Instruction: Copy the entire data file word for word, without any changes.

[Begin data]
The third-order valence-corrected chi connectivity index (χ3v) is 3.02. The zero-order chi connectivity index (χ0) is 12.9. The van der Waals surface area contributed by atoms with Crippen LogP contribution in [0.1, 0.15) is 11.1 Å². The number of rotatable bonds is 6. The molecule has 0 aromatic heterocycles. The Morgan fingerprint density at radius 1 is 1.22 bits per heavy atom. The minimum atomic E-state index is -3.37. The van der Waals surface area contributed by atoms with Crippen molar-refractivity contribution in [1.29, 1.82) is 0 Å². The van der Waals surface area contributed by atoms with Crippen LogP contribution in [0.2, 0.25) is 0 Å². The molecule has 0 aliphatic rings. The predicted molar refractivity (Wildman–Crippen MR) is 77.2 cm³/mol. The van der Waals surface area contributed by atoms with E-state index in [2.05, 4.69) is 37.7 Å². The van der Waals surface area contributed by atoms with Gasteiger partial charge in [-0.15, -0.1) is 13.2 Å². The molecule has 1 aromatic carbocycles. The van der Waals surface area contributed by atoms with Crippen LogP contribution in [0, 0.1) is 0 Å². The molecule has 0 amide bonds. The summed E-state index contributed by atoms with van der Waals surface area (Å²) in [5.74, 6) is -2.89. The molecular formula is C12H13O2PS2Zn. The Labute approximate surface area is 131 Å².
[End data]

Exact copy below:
The third-order valence-corrected chi connectivity index (χ3v) is 3.02. The zero-order chi connectivity index (χ0) is 12.9. The van der Waals surface area contributed by atoms with Crippen LogP contribution in [0.1, 0.15) is 11.1 Å². The number of rotatable bonds is 6. The molecule has 0 aromatic heterocycles. The Morgan fingerprint density at radius 1 is 1.22 bits per heavy atom. The minimum atomic E-state index is -3.37. The van der Waals surface area contributed by atoms with Crippen molar-refractivity contribution in [1.29, 1.82) is 0 Å². The van der Waals surface area contributed by atoms with Crippen LogP contribution in [0.2, 0.25) is 0 Å². The molecule has 0 aliphatic rings. The predicted molar refractivity (Wildman–Crippen MR) is 77.2 cm³/mol. The van der Waals surface area contributed by atoms with E-state index in [2.05, 4.69) is 37.7 Å². The van der Waals surface area contributed by atoms with Gasteiger partial charge in [-0.15, -0.1) is 13.2 Å². The molecule has 1 aromatic carbocycles. The van der Waals surface area contributed by atoms with Crippen LogP contribution in [0, 0.1) is 0 Å². The molecule has 0 amide bonds. The summed E-state index contributed by atoms with van der Waals surface area (Å²) in [5.74, 6) is -2.89. The molecular formula is C12H13O2PS2Zn. The Labute approximate surface area is 131 Å².